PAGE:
Fewer teens have jobs.
The Brookings Institution found only 26 percent of 16 to 19-year-olds in the U.S. were employed in 2011, compared to 45 percent in 2000.
This trend played out in Rochester, though our metro is doing better than much of the country in getting teens into jobs. The graph above shows teen employment dropped from 46.7 percent to 33 percent.
Brookings found white teens from higher income households were more likely to be employed. Teens with more education and work experience were more likely to have jobs. Metros with higher overall employment and a large number of high school dropouts have lower teen employment. Teen employment is important because it helps workers increase future earnings and employment.
Brookings calls the group of teens most impacted by not working “disconnected youth.” They are not enrolled in school and do not have jobs. The graph below tells us how many disconnected youth and young adults are in Rochester. On that measurement, Rochester doesn’t fare as well. Nearly 14,000 16-24 year-olds in our region fall into this category.
Employment of young adults also took a hit across the country. In 2000, 72 percent of 20-24-year-olds had jobs in the U.S. In 2011, 60 percent were employed. Those with college degrees were more likely to have jobs.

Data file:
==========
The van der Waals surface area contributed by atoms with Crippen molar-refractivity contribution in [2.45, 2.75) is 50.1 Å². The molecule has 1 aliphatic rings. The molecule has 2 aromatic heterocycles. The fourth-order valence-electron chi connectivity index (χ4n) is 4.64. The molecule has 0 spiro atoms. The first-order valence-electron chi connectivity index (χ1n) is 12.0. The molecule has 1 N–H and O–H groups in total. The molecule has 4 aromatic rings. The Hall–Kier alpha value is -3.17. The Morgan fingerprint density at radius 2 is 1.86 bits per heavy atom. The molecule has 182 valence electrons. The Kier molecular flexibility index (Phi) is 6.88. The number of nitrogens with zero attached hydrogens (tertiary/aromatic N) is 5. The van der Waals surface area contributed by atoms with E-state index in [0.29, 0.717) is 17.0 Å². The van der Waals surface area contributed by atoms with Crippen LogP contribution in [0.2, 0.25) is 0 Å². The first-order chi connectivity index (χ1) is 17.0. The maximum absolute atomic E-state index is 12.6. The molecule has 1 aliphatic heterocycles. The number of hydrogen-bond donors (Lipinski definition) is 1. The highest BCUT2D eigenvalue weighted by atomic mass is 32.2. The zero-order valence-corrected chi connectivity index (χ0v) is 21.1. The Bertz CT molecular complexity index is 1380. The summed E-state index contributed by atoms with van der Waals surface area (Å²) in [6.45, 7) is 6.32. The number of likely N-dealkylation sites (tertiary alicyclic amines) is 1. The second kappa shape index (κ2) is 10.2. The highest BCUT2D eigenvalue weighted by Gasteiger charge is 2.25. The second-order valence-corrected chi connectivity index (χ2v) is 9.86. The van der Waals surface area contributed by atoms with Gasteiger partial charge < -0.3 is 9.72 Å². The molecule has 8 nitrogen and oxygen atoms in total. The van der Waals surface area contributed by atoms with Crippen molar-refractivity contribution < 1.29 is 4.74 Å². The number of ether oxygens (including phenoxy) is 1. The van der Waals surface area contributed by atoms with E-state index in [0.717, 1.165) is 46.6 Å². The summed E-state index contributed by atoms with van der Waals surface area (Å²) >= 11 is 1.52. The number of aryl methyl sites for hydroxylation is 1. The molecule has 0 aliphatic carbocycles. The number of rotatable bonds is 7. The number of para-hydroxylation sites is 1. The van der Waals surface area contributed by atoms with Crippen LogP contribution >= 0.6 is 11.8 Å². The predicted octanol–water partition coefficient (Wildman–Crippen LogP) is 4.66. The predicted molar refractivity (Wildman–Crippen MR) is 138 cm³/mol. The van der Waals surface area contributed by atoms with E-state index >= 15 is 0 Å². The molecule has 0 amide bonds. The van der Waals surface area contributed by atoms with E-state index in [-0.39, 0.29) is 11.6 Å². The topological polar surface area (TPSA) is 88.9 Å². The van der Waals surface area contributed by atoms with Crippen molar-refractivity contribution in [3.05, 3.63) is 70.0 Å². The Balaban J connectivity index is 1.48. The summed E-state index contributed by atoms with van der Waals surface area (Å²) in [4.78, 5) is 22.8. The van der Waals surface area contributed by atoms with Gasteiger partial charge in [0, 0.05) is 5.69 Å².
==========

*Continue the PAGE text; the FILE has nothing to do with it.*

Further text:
In Rochester, young adult employment had a more modest dip, dropping from 70.4 to 67.4 percent. Rochester ranked 34th out of 100 metros in terms of young adult employment, counteracting the notion of a “brain drain.” Syracuse had one of the worst young adult employment rates in the country – 56.7 percent.
Brookings has a number of recommendations to better connect youth and jobs, especially for non-college bound graduates.
Links of the Day:
– There’s really no excuse for government financial data, such as checkbook registers, not to be online.
– Upstate New York ducks are suffering from unprecedented starvation.
– A Rochester Institute of Technology professor asks if disseminating misinformation about climate change is criminal.
– Live-tweeting scanner traffic is a “thing” now, but there are many reasons to be cautious with this information.
– I do not understand the concern some people have about taking pictures of children in public places.
– Mt. Read Boulevard could get a major makeover.
– A consultant’s report paints a troubling picture of Monroe High School.